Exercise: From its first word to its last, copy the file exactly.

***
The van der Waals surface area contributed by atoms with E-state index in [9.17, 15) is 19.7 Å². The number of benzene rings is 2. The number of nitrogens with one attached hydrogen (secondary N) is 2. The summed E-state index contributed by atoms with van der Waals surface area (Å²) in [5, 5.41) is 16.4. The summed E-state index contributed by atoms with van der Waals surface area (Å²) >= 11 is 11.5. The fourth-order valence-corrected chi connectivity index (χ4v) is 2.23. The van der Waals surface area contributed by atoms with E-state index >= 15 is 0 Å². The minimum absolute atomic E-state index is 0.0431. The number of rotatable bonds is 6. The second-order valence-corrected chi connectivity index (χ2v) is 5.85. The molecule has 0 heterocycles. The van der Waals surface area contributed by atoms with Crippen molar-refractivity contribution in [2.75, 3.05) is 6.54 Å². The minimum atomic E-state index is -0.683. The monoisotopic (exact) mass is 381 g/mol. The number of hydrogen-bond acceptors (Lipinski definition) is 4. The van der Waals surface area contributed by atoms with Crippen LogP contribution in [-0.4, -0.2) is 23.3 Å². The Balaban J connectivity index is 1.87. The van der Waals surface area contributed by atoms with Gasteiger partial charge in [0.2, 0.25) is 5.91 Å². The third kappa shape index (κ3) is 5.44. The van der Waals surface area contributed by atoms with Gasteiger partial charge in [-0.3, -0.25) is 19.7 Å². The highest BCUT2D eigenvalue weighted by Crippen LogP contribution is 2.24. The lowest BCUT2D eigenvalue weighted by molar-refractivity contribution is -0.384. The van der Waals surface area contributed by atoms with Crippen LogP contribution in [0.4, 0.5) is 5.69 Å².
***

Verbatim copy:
The van der Waals surface area contributed by atoms with E-state index in [9.17, 15) is 19.7 Å². The number of benzene rings is 2. The number of nitrogens with one attached hydrogen (secondary N) is 2. The summed E-state index contributed by atoms with van der Waals surface area (Å²) in [5, 5.41) is 16.4. The summed E-state index contributed by atoms with van der Waals surface area (Å²) >= 11 is 11.5. The fourth-order valence-corrected chi connectivity index (χ4v) is 2.23. The van der Waals surface area contributed by atoms with E-state index >= 15 is 0 Å². The minimum absolute atomic E-state index is 0.0431. The number of rotatable bonds is 6. The second-order valence-corrected chi connectivity index (χ2v) is 5.85. The molecule has 0 heterocycles. The van der Waals surface area contributed by atoms with Crippen molar-refractivity contribution in [2.75, 3.05) is 6.54 Å². The minimum atomic E-state index is -0.683. The monoisotopic (exact) mass is 381 g/mol. The number of hydrogen-bond acceptors (Lipinski definition) is 4. The van der Waals surface area contributed by atoms with Crippen LogP contribution in [-0.4, -0.2) is 23.3 Å². The Balaban J connectivity index is 1.87. The van der Waals surface area contributed by atoms with Gasteiger partial charge in [0.2, 0.25) is 5.91 Å². The third kappa shape index (κ3) is 5.44. The van der Waals surface area contributed by atoms with Gasteiger partial charge in [-0.3, -0.25) is 19.7 Å². The highest BCUT2D eigenvalue weighted by Crippen LogP contribution is 2.24. The lowest BCUT2D eigenvalue weighted by molar-refractivity contribution is -0.384. The van der Waals surface area contributed by atoms with Crippen LogP contribution in [0.4, 0.5) is 5.69 Å².